TRAIN passengers in England could lose access to WiFi after the Government told rail companies to stop providing the service unless they can show it makes business sense. 

The Department for Transport (DfT), which controls the finances of most operators in England, said it is reviewing whether the service “delivers the best possible value for money”.

Most train services on Britain’s railways offer free WiFi, enabling people to connect their electronic devices to the internet without paying for data.

But the DfT cited a survey by passenger watchdog Transport Focus which indicated that this is a lower priority among travellers than value for money fares, reliability, punctuality and personal security.

READ MORE: Aslef hails ScotRail pay deal as it urges UK Government to intervene

The review of access to WiFi was first reported by railway historian Christian Wolmar on his Calling All Stations podcast.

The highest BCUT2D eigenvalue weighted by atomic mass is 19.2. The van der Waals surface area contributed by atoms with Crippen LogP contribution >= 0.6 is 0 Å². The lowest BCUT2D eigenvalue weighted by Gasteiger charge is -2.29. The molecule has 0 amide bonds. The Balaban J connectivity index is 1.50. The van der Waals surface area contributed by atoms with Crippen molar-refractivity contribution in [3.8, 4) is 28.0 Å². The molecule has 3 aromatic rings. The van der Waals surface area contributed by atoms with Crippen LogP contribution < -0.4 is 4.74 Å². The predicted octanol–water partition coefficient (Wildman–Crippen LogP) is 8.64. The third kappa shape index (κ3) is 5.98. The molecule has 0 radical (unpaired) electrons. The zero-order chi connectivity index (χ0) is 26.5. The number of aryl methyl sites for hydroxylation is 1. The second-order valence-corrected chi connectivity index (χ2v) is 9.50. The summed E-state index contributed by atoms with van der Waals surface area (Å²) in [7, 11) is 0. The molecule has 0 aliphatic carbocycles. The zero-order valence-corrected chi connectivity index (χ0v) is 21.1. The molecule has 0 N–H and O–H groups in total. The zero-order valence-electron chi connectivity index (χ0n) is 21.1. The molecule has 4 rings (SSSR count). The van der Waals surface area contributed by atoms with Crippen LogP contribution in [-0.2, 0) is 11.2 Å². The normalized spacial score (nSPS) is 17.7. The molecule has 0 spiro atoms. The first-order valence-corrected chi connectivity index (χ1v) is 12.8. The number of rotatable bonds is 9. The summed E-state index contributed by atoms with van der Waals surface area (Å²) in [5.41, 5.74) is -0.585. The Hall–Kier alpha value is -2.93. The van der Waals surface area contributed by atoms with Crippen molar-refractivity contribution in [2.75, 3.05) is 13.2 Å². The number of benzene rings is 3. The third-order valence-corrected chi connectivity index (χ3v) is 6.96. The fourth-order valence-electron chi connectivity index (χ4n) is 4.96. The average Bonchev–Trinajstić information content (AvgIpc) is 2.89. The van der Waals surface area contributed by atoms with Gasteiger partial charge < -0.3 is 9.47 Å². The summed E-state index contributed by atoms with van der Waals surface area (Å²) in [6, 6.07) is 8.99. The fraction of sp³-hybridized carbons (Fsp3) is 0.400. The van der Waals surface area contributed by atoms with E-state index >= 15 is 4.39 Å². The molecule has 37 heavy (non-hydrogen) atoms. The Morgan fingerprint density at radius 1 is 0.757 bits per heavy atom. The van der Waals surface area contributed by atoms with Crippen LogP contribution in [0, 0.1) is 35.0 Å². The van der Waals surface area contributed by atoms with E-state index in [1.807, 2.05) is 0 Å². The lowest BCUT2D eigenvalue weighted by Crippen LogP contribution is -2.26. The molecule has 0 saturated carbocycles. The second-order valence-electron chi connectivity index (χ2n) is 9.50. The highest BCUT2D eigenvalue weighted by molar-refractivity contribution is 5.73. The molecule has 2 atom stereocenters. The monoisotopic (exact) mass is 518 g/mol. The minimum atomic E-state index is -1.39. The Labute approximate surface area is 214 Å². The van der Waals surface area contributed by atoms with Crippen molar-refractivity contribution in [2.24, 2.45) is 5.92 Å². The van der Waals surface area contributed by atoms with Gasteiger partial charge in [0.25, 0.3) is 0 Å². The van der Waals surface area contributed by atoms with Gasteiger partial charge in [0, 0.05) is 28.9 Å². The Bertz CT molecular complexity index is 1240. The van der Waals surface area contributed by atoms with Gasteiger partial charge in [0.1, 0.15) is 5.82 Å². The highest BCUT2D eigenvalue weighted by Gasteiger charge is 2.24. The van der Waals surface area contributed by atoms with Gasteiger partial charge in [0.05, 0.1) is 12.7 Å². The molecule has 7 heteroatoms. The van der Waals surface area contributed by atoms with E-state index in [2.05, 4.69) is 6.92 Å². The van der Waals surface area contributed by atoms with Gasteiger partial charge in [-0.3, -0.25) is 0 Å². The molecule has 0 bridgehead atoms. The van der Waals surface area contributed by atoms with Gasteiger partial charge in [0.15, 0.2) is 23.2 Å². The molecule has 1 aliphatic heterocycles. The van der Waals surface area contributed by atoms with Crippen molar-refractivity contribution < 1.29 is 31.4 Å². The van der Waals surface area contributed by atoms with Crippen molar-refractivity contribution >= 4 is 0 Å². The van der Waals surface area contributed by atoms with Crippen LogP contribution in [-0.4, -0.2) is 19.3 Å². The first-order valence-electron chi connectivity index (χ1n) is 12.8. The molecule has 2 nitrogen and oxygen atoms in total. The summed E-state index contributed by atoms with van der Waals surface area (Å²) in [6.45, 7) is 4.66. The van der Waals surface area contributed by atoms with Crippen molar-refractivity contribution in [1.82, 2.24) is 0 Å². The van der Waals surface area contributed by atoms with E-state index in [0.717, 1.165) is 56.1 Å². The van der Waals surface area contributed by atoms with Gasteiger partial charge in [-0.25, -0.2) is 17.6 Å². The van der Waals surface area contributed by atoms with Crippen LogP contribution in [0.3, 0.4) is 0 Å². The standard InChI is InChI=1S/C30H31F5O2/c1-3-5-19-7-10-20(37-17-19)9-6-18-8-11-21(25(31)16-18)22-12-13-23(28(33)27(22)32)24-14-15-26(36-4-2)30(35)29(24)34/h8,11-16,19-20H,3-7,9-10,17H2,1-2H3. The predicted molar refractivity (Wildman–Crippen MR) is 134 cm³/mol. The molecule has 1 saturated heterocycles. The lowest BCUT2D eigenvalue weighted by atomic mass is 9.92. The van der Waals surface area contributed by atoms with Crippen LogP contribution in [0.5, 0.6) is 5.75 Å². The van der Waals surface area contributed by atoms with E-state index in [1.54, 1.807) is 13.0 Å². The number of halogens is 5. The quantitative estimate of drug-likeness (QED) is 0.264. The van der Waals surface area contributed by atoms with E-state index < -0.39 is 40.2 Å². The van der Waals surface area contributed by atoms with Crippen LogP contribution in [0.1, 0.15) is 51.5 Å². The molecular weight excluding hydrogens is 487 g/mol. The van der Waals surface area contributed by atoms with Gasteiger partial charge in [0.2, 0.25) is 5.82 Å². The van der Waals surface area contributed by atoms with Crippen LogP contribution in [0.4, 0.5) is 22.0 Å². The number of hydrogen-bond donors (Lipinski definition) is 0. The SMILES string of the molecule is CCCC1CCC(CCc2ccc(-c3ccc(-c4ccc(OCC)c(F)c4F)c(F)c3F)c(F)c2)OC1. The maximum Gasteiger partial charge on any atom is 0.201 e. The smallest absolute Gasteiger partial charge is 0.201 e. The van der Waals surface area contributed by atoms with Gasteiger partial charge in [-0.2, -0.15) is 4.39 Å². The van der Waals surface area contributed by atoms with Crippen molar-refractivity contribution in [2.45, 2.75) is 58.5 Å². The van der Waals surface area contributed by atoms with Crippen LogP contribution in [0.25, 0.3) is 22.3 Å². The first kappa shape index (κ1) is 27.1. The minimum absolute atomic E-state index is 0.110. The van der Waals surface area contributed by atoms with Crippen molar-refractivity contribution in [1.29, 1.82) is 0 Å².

Wolmar said: “Why this gets me kind of quite angry is that we’re trying to get people to use the railways.

“We’re trying to attract the commuters back onto it.

“What do people like doing on trains? They like to get their laptops out and their phones out and bash away a few emails or whatever work they have to do.

“If they can’t get that reliably on the train, they might then consider using their car.”

A DfT spokeswoman said: “Our railways are currently not financially sustainable, and it is unfair to continue asking taxpayers to foot the bill, which is why reform of all aspects of the railways is essential.

“Passenger surveys consistently show that on-train WiFi is low on their list of priorities, so it is only right we work with operators to review whether the current service delivers the best possible value for money.”

The DfT said many passengers on short journeys prefer to use their phones without connecting to onboard WiFi.

It added that continuing to provide WiFi on many trains will require replacing or upgrading equipment installed in 2015.